16 Sep Understanding Amazon’s Seller Fulfilled Prime Program
Amazon Prime seller status guarantees Amazon merchants increased sales through access to Prime members — a market that continues to grow in numbers and volume of spend every year.
Sellers have a lesser-known second option to reach the coveted Prime status: participating in the Seller Fulfilled Prime (SFP) program.
Sellers need to join a waiting list to enroll. The program began in 2015 and was created for retailers that want to be able to offer their products as Prime but not rely on Amazon for storing inventory, order picking, and shipping customer orders sold through the Amazon channel.
Requirements of an SFP Seller
To sell on Amazon in the seller fulfilled program, the retailer must have a Professional Selling account and be able to offer Premium Shipping with expedited shipping options. In other words, they must be able to meet the two-day standard shipping time for Prime members. There is another high bar set for service performance: sellers must have an on-time delivery rate of 99% or higher, as well as acceptable tracking for orders in transit. They must also comply with Amazon’s return policy. If a seller is not automatically approved for the program, it must undergo a 90-day trial period to ensure it can meet all of the requirements.
Benefits of the SFP Program
The biggest benefit of the SFP program is the ability to sell products as Prime, which improves a seller’s chances of winning the Buy Box and being seen by qualified buyers first. This gives the seller access to the millions of Prime members, most of whom prefer to purchase from Prime sellers. Amazon estimates that sellers who enter the program will see a 50 percent increase in sales on Prime listings.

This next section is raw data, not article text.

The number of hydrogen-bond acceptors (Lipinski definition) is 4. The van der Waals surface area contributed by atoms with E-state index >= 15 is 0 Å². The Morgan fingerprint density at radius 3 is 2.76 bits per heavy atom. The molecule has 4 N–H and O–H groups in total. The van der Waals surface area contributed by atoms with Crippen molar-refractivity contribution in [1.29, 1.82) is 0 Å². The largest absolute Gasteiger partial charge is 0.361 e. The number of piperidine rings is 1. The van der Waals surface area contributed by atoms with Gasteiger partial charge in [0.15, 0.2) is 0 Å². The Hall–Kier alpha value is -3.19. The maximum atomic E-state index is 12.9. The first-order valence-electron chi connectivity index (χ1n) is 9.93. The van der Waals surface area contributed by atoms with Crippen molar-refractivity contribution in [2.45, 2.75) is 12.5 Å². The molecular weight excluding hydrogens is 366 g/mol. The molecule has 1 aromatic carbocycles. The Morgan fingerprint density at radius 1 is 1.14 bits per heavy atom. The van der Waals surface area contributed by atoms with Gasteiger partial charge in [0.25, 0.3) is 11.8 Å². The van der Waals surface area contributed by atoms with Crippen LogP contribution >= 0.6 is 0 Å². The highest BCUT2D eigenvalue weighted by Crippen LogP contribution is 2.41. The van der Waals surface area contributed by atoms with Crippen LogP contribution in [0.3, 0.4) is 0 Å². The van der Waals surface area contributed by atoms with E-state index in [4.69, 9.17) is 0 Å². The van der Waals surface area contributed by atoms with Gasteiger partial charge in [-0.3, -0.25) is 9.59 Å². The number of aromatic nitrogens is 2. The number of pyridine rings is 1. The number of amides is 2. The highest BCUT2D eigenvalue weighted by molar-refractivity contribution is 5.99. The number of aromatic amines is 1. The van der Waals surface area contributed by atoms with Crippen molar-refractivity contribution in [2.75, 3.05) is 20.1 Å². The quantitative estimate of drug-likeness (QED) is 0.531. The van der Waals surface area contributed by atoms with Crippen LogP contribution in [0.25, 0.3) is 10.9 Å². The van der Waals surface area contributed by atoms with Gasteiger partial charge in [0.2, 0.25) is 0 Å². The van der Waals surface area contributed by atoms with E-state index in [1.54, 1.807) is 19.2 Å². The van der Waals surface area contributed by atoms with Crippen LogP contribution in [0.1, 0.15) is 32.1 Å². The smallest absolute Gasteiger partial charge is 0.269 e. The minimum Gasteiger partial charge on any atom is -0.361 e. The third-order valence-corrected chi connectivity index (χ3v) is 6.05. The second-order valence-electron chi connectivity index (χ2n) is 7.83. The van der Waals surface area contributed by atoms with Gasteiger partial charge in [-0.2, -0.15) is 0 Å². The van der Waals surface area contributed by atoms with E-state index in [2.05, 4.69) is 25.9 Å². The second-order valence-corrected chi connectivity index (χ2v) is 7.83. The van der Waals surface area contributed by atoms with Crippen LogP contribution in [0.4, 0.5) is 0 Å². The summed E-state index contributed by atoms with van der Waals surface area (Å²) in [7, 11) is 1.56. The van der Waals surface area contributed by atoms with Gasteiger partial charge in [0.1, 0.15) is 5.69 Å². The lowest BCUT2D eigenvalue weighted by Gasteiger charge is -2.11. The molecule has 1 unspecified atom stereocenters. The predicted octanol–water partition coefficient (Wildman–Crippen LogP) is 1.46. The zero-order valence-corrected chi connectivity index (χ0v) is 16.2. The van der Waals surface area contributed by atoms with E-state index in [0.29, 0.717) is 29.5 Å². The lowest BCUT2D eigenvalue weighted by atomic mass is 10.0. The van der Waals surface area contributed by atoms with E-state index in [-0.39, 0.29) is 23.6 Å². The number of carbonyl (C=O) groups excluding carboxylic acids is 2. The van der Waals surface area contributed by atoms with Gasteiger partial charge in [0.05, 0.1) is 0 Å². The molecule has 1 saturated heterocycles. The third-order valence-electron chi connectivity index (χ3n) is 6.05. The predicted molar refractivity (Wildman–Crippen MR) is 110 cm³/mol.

The SFP program allows sellers to retain more control over their business. Sellers handle their own inventory management, order packing, and shipping. They are also in control of their branding and packaging. In contrast to the Fulfillment by Amazon (FBA) program, which charges fees for fulfillment, SFP sellers who have their own warehouses or fulfillment facilities are not subject to these charges.
SFP sellers also retain the ability to sell on other channels besides Amazon, since they retain ownership over the fulfillment process for all of their orders. Using the same fulfillment facilities to ship SFP orders and other online orders consolidates fulfillment operations and can help reduce costs.
A seller that is considering the program must understand the potential costs of having to offer free two-day shipping to Prime members. Since SFP sellers are able to limit this to specific regions, it may work for sellers in certain areas only. For example, SFP sellers can restrict Prime delivery to addresses in a two-day ground delivery service range from the warehouse where shipping costs are lowest.
The delivery requirement can be a deal-breaker for many retailers. If a seller currently only uses the USPS, the SFP program most likely will not be beneficial, since the Post Office cannot guarantee two-day delivery to most locations. Sellers who rely on the USPS will find they are often required to choose more expensive delivery options, creating a negative margin on many Prime shipments.
The potential limitations mean the costs associated with the SFP program must be evaluated on a case-by-case basis, in terms of both shipping requirements and fulfillment strategy. SFP remains a good choice for online retailers that still want to manage their own fulfillment while gaining the benefits of being a Prime seller — but that are also flexible about their choice of carriers.